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How you can avoid committing the “conjunction fallacy”

 http://boingboing.net/2016/08/25/how-you-can-avoid-committing-t.html 
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Here is a logic puzzle created by psychologists Daniel Kahneman and Amos Tversky.

“Linda is single, outspoken, and very bright. She majored in philosophy. As a student, she was deeply concerned with the issue of discrimination and social justice, and also participated in demonstrations. Which of the following is more probable: Linda is a bank teller or Linda is a bank teller AND is active in the feminist movement?”

In studies, when asked this question, more than 80 percent of people chose number two. Most people said it was more probably that Linda is a bank teller AND active in the feminist movement, but that’s wrong. Can you tell why?”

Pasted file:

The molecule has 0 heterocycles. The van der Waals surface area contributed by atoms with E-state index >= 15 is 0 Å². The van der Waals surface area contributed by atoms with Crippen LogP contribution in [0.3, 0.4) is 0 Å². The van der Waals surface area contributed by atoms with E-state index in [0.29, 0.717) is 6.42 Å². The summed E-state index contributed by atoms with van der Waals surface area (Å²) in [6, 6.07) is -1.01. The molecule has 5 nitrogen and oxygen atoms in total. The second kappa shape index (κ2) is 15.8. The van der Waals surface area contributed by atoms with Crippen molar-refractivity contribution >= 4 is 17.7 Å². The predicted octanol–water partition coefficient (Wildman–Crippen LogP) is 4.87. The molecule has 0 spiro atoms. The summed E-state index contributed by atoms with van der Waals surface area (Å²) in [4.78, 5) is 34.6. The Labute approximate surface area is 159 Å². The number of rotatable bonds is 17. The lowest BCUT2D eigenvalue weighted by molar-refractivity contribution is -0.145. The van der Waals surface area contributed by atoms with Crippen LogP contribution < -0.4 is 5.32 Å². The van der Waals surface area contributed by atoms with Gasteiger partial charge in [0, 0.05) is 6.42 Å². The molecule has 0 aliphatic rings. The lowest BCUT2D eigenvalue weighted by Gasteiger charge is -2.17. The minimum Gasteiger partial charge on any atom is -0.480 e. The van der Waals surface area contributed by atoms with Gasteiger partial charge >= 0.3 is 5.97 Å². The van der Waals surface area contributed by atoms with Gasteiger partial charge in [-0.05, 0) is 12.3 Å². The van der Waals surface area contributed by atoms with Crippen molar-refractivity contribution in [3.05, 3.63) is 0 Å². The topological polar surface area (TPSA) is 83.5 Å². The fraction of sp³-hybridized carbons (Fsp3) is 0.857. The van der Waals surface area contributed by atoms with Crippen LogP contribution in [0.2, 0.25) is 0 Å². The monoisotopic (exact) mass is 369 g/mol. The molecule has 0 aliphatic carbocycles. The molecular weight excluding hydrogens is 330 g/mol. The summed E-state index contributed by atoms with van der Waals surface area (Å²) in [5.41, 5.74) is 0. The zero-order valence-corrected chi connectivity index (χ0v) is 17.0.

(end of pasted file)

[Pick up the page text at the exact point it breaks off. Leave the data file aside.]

Stephen

Posted on: September 25, 2016, 6:25 am Category: Uncategorized

One Response

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  1. There is nothing in the information we have to suggest she would be a bank teller. She may be more likely to be active in the feminist movement than not (though, we don’t know that either), but that is not what we are being asked. In both cases, we would need to know about her likelihood of being a bank teller. And we simply don’t.